There are a couple of interesting points being discussed here. First there is the addition of the “spurious tail” to the “long tail” argument, which was all the rage in the indie film blogosphere a couple of years ago. The theory, advanced by Wired‘s Chris Anderson, was often, incorrectly, adopted by independent filmmakers who believed it spoke to their ability to make a living from niche content. (The “long tail” theory more accurately referred to the ability of distributors to make a living by aggregating all of such content.) Taleb dubs “spurious” the ability of a large volume of operators — or, in Salmon’s take, artists — to disrupt the correlation between ability and a metric of achievement. In his investment advisor model, because a fraction of these “spurious” (i.e., lesser skilled) folks can achieve outsized gains, they wreck the credibility of the system and depress skilled but lesser-performing operators, who despair that their own abilities aren’t being correctly measured. This “spurious tail” also grows, meaning that current operators are competing with an expanding base of future operators, some of whom are just going to get lucky.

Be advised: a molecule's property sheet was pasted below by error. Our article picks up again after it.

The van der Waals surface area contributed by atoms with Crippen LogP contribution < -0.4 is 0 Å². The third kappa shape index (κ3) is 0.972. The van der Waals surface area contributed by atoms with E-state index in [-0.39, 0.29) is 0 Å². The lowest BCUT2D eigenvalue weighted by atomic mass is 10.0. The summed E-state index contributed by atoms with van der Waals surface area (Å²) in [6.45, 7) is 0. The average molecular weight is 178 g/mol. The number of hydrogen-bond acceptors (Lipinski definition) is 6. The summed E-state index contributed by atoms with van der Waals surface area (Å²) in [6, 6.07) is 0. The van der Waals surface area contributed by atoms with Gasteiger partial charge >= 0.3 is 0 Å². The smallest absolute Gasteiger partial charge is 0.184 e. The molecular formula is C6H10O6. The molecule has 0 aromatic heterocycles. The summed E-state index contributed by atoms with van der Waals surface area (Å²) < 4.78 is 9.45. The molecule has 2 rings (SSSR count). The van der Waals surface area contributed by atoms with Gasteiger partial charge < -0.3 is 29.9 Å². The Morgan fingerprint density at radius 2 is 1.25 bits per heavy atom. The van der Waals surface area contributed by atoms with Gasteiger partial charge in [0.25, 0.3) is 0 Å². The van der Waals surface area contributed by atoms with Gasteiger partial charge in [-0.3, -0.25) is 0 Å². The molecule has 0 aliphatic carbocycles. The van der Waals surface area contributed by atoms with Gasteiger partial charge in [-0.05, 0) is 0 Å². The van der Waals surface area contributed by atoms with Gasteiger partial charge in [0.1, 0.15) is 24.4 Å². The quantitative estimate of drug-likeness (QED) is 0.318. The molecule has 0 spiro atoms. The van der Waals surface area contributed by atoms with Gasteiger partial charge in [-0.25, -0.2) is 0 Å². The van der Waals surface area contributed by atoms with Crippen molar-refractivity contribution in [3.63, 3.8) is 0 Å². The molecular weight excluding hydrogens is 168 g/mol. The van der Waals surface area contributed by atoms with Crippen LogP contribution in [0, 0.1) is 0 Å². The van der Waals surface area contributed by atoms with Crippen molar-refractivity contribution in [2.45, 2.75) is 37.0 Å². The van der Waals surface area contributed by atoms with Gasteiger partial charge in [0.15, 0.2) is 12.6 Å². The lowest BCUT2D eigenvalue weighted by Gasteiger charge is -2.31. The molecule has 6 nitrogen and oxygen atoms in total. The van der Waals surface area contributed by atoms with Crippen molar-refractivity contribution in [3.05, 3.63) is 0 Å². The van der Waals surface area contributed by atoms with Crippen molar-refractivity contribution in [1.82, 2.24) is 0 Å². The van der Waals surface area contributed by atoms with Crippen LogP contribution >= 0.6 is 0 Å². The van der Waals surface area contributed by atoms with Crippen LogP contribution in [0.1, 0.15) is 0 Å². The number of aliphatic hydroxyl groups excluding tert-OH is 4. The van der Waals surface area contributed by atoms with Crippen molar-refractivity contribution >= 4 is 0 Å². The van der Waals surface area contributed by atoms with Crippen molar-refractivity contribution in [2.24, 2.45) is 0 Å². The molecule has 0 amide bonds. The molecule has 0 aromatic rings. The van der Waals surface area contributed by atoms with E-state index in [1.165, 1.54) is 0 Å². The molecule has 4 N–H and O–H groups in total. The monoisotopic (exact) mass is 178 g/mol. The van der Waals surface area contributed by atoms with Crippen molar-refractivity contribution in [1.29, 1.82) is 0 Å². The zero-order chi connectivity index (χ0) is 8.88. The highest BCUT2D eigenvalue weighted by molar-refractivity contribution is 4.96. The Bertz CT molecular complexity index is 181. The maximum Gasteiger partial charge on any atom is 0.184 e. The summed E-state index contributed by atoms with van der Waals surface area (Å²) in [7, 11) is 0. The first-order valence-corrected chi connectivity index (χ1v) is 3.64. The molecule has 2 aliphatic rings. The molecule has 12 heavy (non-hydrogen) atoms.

As mentioned, when it comes to a discussion of the arts, I’m more with Brown here. Feel free to disagree with me, but I believe that good work does rise to the top, and that succeeding as a filmmaker involves a potent mixture of ability and creativity. Luck helps, of course, but I don’t believe that the larger number of filmmakers means that those who do succeed will have done so by random forces. Sure, as Brown notes, luck may produce a few mediocre voices, but they will burn out over the long run.